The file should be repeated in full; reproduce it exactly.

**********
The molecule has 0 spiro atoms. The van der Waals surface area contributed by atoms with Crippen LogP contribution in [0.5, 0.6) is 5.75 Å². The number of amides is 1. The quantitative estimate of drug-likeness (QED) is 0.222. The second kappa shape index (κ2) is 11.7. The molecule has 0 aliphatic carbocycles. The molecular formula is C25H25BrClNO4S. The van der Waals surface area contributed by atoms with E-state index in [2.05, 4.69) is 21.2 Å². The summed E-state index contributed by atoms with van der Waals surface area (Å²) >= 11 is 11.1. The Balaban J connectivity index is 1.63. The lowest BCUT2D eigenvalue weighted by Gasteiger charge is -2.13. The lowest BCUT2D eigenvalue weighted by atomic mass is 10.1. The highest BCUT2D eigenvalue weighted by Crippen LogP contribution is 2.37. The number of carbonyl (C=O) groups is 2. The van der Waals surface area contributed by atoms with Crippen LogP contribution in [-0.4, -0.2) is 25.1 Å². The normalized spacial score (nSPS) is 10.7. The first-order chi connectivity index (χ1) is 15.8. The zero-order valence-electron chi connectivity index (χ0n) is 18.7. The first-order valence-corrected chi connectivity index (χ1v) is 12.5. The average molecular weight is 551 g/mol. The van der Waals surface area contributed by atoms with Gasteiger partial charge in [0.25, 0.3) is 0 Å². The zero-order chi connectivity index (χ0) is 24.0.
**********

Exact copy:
The molecule has 0 spiro atoms. The van der Waals surface area contributed by atoms with Crippen LogP contribution in [0.5, 0.6) is 5.75 Å². The number of amides is 1. The quantitative estimate of drug-likeness (QED) is 0.222. The second kappa shape index (κ2) is 11.7. The molecule has 0 aliphatic carbocycles. The molecular formula is C25H25BrClNO4S. The van der Waals surface area contributed by atoms with E-state index in [2.05, 4.69) is 21.2 Å². The summed E-state index contributed by atoms with van der Waals surface area (Å²) >= 11 is 11.1. The Balaban J connectivity index is 1.63. The lowest BCUT2D eigenvalue weighted by Gasteiger charge is -2.13. The lowest BCUT2D eigenvalue weighted by atomic mass is 10.1. The highest BCUT2D eigenvalue weighted by Crippen LogP contribution is 2.37. The number of carbonyl (C=O) groups is 2. The van der Waals surface area contributed by atoms with Crippen LogP contribution in [-0.4, -0.2) is 25.1 Å². The normalized spacial score (nSPS) is 10.7. The first-order chi connectivity index (χ1) is 15.8. The zero-order valence-electron chi connectivity index (χ0n) is 18.7. The first-order valence-corrected chi connectivity index (χ1v) is 12.5. The average molecular weight is 551 g/mol. The van der Waals surface area contributed by atoms with Gasteiger partial charge in [0.25, 0.3) is 0 Å². The zero-order chi connectivity index (χ0) is 24.0.